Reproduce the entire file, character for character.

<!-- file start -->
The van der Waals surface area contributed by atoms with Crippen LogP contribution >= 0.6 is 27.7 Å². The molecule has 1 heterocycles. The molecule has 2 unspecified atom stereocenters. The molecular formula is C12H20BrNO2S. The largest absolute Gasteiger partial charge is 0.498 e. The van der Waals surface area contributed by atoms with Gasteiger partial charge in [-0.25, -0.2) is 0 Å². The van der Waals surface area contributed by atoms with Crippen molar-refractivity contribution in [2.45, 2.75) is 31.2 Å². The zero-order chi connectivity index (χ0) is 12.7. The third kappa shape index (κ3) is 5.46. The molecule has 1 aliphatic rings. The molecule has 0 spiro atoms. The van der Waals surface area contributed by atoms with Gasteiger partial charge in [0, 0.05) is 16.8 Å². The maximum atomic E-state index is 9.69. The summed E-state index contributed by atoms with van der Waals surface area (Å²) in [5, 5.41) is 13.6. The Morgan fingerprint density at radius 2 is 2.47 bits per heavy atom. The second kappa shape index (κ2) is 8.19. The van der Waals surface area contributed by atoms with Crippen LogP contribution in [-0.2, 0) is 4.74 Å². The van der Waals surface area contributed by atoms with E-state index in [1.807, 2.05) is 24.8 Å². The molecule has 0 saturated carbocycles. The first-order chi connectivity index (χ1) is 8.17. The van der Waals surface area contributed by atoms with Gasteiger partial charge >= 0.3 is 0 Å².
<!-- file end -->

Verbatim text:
The van der Waals surface area contributed by atoms with Crippen LogP contribution >= 0.6 is 27.7 Å². The molecule has 1 heterocycles. The molecule has 2 unspecified atom stereocenters. The molecular formula is C12H20BrNO2S. The largest absolute Gasteiger partial charge is 0.498 e. The van der Waals surface area contributed by atoms with Gasteiger partial charge in [-0.25, -0.2) is 0 Å². The van der Waals surface area contributed by atoms with Crippen molar-refractivity contribution in [2.45, 2.75) is 31.2 Å². The zero-order chi connectivity index (χ0) is 12.7. The third kappa shape index (κ3) is 5.46. The molecule has 1 aliphatic rings. The molecule has 0 spiro atoms. The van der Waals surface area contributed by atoms with Gasteiger partial charge in [0, 0.05) is 16.8 Å². The maximum atomic E-state index is 9.69. The summed E-state index contributed by atoms with van der Waals surface area (Å²) in [5, 5.41) is 13.6. The Morgan fingerprint density at radius 2 is 2.47 bits per heavy atom. The second kappa shape index (κ2) is 8.19. The van der Waals surface area contributed by atoms with Crippen LogP contribution in [-0.2, 0) is 4.74 Å². The van der Waals surface area contributed by atoms with E-state index in [1.807, 2.05) is 24.8 Å². The molecule has 0 saturated carbocycles. The first-order chi connectivity index (χ1) is 8.17. The van der Waals surface area contributed by atoms with Gasteiger partial charge >= 0.3 is 0 Å².